18 Jan Lesson learned: Government can’t replace the family
Emma surprised me with her comment. “I think the lesson learned is government can’t replace the family.” Not something I would have expected from a high-level public school educator. I had sent her an article about the latest study showing that the 50-year-old Head Start Program has been, for all intents and purposes, a dismal failure. As a proponent and defender of most “progressive” educational ideas and programs, I expected her to give a fierce rebuttal and to tell me that somehow the researchers had gotten it wrong. But this time my friend recognized the uncomfortable reality.
Head Start is a federal preschool program designed to improve the kindergarten readiness of low-income children. More than 20 million children, over the last 50 years, have been enrolled. It has cost the U.S. taxpayer $180 billion – almost $9,000 per pre-school child! Someone has evidently been benefiting from that kind of government spending, but it certainly hasn’t been the children enrolled.
Back in 2010, Health and Human Services (HHS) released finds of the Head Start Impact Study which looked at the progress of three and four-year-olds through kindergarten and first grade. The results? The program had little to no positive effects for children enrolled. Now two years later, HHS has finally given us a look at these same students’ performance through the end of third grade. Head Start once again had little to no effect on social-emotional, cognitive, health or parenting outcomes of participating children. In some parameters looked at, there were negative consequences.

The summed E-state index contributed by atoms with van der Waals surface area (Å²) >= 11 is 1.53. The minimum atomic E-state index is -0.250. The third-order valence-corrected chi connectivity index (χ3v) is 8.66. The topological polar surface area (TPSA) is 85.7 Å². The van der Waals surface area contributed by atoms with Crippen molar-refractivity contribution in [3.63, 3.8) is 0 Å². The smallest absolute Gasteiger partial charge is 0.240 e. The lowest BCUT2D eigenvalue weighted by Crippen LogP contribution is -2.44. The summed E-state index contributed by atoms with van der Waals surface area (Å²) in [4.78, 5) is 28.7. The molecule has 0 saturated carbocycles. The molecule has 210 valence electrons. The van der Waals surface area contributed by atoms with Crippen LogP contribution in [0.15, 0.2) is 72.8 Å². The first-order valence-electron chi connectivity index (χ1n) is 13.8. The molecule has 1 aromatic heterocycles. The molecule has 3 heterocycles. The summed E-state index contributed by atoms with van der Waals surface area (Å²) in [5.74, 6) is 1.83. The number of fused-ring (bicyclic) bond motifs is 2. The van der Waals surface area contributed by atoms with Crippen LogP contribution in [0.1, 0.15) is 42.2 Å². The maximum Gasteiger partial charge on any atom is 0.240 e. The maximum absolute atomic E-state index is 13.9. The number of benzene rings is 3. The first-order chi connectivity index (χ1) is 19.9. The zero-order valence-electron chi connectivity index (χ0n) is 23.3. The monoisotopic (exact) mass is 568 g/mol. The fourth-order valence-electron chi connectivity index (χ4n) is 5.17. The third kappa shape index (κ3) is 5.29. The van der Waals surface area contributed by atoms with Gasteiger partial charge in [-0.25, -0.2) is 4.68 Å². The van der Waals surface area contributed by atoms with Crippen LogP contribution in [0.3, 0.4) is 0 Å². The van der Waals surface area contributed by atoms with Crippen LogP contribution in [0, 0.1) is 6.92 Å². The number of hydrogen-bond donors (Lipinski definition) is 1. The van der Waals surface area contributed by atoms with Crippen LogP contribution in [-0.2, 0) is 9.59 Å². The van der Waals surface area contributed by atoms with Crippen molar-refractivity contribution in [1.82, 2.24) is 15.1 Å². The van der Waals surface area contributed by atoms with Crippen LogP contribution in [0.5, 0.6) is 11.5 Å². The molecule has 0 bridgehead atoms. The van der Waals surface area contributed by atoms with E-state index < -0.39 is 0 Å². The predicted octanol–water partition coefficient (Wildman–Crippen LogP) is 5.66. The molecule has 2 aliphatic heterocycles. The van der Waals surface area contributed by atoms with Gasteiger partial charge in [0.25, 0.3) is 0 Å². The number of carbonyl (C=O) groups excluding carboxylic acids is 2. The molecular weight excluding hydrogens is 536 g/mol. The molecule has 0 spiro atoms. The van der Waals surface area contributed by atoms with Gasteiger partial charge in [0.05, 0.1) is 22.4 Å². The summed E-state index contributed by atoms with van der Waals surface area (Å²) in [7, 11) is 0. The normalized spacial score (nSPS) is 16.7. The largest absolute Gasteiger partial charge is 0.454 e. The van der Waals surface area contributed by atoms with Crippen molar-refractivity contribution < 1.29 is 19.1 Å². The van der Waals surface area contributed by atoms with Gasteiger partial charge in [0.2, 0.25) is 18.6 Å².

- Access to Head Start for each group had no statistically measurable effects on all measures of cognitive ability, including numerous measures of reading, language, and math ability.[
- Access to Head Start for the three-year-old group actually had a harmful effect on the teacher-assessed math ability of these children once they entered kindergarten. Teachers reported that non-participating children were more prepared in math skills than those children who participated in Head Start.
- For the four-year-old group, access to Head Start failed to have an effect for 69 out of 71 socio-emotional, health, and parenting outcomes.
- Access to Head Start had no statistically measurable effect on all five health measures for each cohort, including receipt of dental care, health insurance coverage, and overall child health status being excellent or good. (Please visit The Heritage Foundation to see more specifics on the two studies.)
Taxpayers have just received an expensive lesson on the obvious: young children do best when they spend their early years close to and under the tutelage of their parents. However, well-intentioned “Government can’t replace the family.”